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Ireland <br>• Northern Ireland

Ireland: 10 places not to be missed

Life is just a little greener on the green island. What to see in Ireland? Here's what you need to start with.
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Ireland: 10 places not to be missed is written by Jens Skovgaard Andersen.

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Little Ireland with the great tales

In fact, Ireland is a small country that does not take up much space on the globe. But everyone knows Ireland, and the country has something very special. If you have traveled in Ireland, then you know it already, and if you do not have, then you have something to gain. Although we all know Ireland, the country is full of surprises, secrets, big stories and little robbery stories.

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Ireland's warm welcome - Dublin

Most Irish travelers arrive in the capital first Dublin. The city stands ready with open arms, charm and craic. Craic is the Irish version of cosiness and often consists of good traditional food in large quantities, ditto drinks and Irish folk songs, which are very difficult not to sing along to. It does not matter that you have just stepped out of the plane and into the door of the pub; craic is for everyone.

Dublin has a special vibe about it, and a Guinness or a whiskey just tastes a little more authentic here. Ireland and Dublin are also becoming one culinary destination, and there are plenty of exciting new restaurants in town that have also been discovered by the finest food reviewers.

With its location on the east coast, Dublin is the perfect base from which to explore the rest of the country. The Irish island is twice the size of Denmark, and it is easy to get from Dublin to all ends of the country.

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Ireland's Wild West - Wild Atlantic Way

Along the west coast of Ireland to the Atlantic Ocean runs the wild Atlantic route Wild Atlantic Way. Here you meet Gaelic hospitality and are surrounded by nature beyond the usual.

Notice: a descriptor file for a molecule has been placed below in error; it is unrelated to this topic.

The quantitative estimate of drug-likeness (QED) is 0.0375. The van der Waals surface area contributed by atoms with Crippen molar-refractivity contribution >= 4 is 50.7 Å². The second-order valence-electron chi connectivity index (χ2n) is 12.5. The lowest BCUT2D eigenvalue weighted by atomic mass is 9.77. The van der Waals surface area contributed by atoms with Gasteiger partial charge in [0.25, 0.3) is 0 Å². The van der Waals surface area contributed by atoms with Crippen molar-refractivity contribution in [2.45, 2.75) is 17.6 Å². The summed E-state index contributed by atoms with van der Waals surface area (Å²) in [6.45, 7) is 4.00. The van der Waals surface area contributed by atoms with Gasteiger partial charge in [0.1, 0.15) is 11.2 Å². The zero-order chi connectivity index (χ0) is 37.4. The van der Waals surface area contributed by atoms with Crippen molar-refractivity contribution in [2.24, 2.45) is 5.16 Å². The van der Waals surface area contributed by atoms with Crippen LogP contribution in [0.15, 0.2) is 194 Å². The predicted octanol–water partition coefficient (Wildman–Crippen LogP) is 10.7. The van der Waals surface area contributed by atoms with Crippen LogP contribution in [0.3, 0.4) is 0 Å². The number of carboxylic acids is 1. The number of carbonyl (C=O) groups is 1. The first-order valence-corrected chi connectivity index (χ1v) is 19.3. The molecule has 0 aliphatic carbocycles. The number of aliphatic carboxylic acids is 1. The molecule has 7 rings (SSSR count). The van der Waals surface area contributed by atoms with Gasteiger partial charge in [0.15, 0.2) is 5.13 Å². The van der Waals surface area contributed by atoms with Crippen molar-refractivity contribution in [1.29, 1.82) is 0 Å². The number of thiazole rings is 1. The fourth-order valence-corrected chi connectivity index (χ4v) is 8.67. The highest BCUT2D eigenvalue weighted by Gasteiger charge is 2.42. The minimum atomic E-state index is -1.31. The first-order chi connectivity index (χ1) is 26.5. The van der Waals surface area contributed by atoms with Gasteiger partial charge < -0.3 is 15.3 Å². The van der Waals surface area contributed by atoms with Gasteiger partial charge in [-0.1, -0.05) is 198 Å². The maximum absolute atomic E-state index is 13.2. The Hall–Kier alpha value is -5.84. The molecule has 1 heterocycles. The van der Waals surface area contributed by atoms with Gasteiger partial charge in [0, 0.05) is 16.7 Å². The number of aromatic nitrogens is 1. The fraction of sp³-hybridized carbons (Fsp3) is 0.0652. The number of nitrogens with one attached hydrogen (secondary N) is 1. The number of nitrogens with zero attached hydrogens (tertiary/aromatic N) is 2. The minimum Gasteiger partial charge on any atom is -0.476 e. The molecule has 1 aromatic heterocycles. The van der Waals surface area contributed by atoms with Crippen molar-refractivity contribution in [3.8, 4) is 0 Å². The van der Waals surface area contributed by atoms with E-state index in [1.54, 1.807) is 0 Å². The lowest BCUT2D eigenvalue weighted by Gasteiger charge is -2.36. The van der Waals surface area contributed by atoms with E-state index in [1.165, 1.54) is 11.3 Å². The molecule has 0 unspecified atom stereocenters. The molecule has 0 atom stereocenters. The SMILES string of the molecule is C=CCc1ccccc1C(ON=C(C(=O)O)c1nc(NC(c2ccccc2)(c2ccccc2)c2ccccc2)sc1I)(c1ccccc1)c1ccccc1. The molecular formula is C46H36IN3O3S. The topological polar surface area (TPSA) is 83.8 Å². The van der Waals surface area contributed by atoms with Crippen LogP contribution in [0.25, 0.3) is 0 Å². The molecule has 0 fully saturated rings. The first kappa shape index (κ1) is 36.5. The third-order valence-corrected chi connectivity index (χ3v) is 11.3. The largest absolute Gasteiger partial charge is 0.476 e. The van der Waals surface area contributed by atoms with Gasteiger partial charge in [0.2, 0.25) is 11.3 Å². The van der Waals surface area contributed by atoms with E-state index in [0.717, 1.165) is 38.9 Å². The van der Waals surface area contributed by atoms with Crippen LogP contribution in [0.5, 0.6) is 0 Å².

The coastline varies a lot, and you can both surf, walk on the beach and feel the rush in your stomach when you look over the edge from the high steep cliffs. The coast is wild - and wildly beautiful.

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Cliffs of Moher - hissing in his stomach and hair

One of the most impressive natural areas you will encounter on the Wild Atlantic Way is the Cliffs of Moher. The dramatic cliffs are 100-200 meters high and stretch many kilometers in length.

The vast majority of visitors stop here on the road along the coast, and for good reason. You can also find your very own wild cliff without all the others if you just let curiosity lead the way.

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Galway - cultural city in Gaelic

The largest city in the Irish West is Galway. The city is the center of Gaelic tradition, language and culture, and by 2020 Galway will also be the cultural city of all of Europe. This means you can have all the cultural activities you could wish for, on top of Galway's own highlights. And there are many of them.

It is not just Galway as a city that was European City of Culture in 2020; it was also the whole region around the city. The whole region is full of stories and you are invited along.

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Skellig Michael - Star Wars at sea

A slightly special attraction off the southwest corner of Ireland is the island of Skellig Michael. It does not look like much from a distance - and most of the year you have to content yourself with scouting the island from the mainland - but the island is like taken out of an adventure with dragons, wizards and witches.

Skellig Michael became seriously famous when it got a prominent role in the Star Wars movies, and the isolated wind-blown bird island is now almost a pilgrimage destination for fans of the movies. The erratic weather and wind conditions make the island difficult to get to, but the sight of the adventurous island is worth traveling for no matter what.

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Ireland's ancient East - Celtic culture and fantastic tales